Whether you’ve just turned 50 or been in your 50s for a little while now, chances are your body is going through a lot of changes.
“This is the time in life when many of us notice increased blood pressure, cholesterol and blood sugar levels, which puts us at a higher risk for cardiovascular disease and diabetes,” says Lauren Harris-Pincus, MS, RDN, founder of Nutrition Starring YOU and author of The Easy Pre-Diabetes Cookbook.
Because of the way your body changes in your 50s, it’s important to make changes to your lifestyle and diet to meet new challenges that may arise.
We spoke with several experts for the complete guide to what you should eat in your 50s. And for tips on how to stay active and motivated, be sure to read The Best Way to Get a Lean Body After 50, According to Science.
Avocados are a popular superfood for people of all ages, but their nutritional value is especially helpful when you are in your 50s and 60s.
âAvocados are nutritious powerhouses and naturally packed with antioxidants, fiber, and heart-healthy fats to keep your body strong on the inside and your glowing skin on the outside,â says Laura Burak, MS, RD, author of Slimming with smoothies, and founder of Laura Burak Nutrition.
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You can still increase your longevity even at 50, and one way to do that is to use olive oil.
âA staple of the Mediterranean diet, olive oil has been studied for decades as a key ingredient contributing to longevity in blue zones, or regions of the world where people live the longest,â says Burak, “and that’s because it’s a great source of heart-healthy monounsaturated fat and antioxidants, which may lower your risk of inflammation and chronic disease.”
For more information on the Blue Zone Diet and what it’s like to eat this way, check out The Best Diet for a Longer Life, According to Dietitian.
Salmon is an incredible source of healthy fats and antioxidants and has been shown to help improve heart health and reduce inflammation in the body.
“Fish oil from wild sources like salmon, which is high in omega-3 fatty acids, may potentially slow aging by preventing heart disease and the progression of dementia because it promotes brain health,” explains Burak.
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According to Jamie Feit, MS, RD, owner of Jamie Feit Nutrition, blueberries are another great food to eat in your 50s.
“Blueberries are loaded with vitamins, fiber, and antioxidants, and are known to lower blood sugar, lower cholesterol, and keep you full,” says Feit.
RELATED: Secret Effects Of Eating Blueberries, According To Science
Not only are Brazil nuts a delicious, low-calorie snack, but they’re also packed with a helpful mineral called selenium.
âSelenium is a mineral that works in the body to provide antioxidants that decrease inflammation and help your immune system to function properly,â says Feit. This is especially important after the age of 50, as one of the most recognized consequences of aging is a decline in immune function.
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Flaxseeds are a powerhouse of health benefits and have been linked to lowering blood pressure, lowering cholesterol, and even blocking cancer cell formation.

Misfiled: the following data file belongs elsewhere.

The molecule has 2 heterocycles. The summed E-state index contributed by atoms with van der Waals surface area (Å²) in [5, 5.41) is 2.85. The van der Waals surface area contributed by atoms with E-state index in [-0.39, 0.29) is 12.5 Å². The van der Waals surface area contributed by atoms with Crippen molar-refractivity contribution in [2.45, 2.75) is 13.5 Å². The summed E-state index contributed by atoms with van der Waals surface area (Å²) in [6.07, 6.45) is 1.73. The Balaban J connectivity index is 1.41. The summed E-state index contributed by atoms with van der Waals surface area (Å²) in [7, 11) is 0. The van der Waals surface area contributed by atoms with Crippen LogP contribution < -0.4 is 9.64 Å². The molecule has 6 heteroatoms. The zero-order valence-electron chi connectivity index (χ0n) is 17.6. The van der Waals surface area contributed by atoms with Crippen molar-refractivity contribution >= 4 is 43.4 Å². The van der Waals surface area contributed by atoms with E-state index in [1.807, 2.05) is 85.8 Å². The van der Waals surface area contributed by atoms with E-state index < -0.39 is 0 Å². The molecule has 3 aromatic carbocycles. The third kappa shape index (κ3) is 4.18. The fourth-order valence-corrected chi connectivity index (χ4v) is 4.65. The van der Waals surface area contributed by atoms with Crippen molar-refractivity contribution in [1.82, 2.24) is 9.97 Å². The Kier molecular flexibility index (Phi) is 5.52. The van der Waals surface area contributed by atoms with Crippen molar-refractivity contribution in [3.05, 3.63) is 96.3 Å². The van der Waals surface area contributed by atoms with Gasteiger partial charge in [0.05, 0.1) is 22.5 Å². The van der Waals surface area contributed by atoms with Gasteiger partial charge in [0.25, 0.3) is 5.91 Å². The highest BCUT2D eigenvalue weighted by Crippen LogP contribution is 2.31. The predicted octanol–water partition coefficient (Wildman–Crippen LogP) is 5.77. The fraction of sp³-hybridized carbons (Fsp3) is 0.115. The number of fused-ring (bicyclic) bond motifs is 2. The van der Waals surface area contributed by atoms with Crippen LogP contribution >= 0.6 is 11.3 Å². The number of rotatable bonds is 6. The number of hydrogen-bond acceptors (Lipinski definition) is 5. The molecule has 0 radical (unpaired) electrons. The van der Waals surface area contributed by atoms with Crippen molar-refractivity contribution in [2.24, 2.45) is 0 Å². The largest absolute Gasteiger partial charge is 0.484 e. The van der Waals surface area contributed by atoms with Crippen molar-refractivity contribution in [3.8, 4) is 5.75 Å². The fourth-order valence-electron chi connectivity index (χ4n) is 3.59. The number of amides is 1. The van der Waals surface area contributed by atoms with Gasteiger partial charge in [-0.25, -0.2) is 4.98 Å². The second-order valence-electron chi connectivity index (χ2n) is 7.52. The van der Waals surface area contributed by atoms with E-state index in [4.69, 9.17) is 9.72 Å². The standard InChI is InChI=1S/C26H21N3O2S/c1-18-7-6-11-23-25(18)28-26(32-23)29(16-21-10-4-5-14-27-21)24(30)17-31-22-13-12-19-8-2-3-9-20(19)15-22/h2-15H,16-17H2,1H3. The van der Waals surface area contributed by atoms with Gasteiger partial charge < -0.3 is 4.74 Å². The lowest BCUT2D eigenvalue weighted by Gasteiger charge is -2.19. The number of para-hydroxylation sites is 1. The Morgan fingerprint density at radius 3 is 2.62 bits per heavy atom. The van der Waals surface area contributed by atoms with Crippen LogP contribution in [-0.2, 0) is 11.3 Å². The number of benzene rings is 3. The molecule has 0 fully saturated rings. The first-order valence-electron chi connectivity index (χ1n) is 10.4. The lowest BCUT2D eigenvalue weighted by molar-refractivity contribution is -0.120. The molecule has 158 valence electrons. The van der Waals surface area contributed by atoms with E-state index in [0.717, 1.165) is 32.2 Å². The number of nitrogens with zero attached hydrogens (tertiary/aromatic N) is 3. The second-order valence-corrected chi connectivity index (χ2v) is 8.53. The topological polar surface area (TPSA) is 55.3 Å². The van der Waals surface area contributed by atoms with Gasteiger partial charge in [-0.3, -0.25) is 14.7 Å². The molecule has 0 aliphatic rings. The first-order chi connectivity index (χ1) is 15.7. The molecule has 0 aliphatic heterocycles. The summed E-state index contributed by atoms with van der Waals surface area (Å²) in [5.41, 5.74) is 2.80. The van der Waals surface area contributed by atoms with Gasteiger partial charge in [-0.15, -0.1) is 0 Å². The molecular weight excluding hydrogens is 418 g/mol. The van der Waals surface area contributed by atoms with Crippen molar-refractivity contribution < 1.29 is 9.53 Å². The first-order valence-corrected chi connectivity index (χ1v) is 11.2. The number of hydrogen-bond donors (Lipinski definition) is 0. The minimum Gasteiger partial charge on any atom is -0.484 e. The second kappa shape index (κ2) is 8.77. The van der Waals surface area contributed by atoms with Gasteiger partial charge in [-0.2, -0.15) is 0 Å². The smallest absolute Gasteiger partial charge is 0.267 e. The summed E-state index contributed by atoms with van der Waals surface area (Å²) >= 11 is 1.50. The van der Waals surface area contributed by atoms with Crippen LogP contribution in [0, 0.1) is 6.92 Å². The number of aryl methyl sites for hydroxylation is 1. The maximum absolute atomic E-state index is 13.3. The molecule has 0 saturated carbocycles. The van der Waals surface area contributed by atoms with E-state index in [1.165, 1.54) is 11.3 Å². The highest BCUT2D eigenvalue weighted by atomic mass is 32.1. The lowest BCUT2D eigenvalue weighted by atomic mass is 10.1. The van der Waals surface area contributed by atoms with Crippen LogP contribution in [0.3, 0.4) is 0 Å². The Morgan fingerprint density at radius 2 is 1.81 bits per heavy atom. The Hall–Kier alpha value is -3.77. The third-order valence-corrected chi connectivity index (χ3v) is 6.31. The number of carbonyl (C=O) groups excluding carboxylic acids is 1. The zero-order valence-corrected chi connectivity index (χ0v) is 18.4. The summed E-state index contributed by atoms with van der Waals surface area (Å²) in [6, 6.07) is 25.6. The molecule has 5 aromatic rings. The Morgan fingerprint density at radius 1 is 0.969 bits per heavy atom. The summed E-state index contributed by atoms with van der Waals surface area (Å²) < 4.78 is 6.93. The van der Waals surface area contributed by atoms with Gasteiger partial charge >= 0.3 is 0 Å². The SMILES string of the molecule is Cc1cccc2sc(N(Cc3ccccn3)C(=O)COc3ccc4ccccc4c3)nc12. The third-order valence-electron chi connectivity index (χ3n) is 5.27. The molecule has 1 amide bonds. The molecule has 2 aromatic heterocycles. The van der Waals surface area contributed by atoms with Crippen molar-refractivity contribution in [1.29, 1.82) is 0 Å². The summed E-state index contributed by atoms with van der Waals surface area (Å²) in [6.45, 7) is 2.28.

âFlax seeds are also a great source of omega-3 fatty acids and can help improve skin, joint and bone health, and even help improve your mood,â says Feit.
If you’re looking for a delicious way to incorporate more flaxseed into your diet, try making these Flaxseed Buttermilk Pancakes.
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Walnuts are known to lower LDL cholesterol, which is the “bad” cholesterol, and according to Elizabeth Ward, MS, RDN, co-author of The Menopause Diet, A Natural Guide to Hormones, Health, and Happiness, they can also improve the health of your brain.
“A recent study found that people who ate 5 servings of nuts per week had a 14% lower risk of death (from all causes), a 25% lower risk of dying from cardiovascular disease, and gained more than a year. life expectancy compared to people who haven’t eaten nuts, âsays Ward.
Some people may not realize that beans are one of the most important foods to eat for healthy aging.
“Beans are a source of both soluble and insoluble fiber, potassium, and have been shown to help trap cholesterol in the gastrointestinal tract, as well as control blood sugar,” Pincus explains, “and they also contain plant proteins, as well as copper, phosphorus, manganese and magnesium which are nutrients that many Americans do not consume in sufficient amounts.
According to Pincus, the U.S. Diet Guidelines for Americans recommend eating about 3 cups of legumes, including beans, per week, which works out to about 1/2 cup per day.
Oatmeal has been proven time and time again to be a reliable and healthy addition to any diet, especially for people over 50.
“Oats are a source of soluble beta-glucan fiber, which has the benefit of binding cholesterol, helping to control blood sugar, and contribute to a healthy gut while keeping you fuller for longer, âsays Pincus,â and oats also contain antioxidants that may help with reduce inflammation and contribute to cardiovascular health. “
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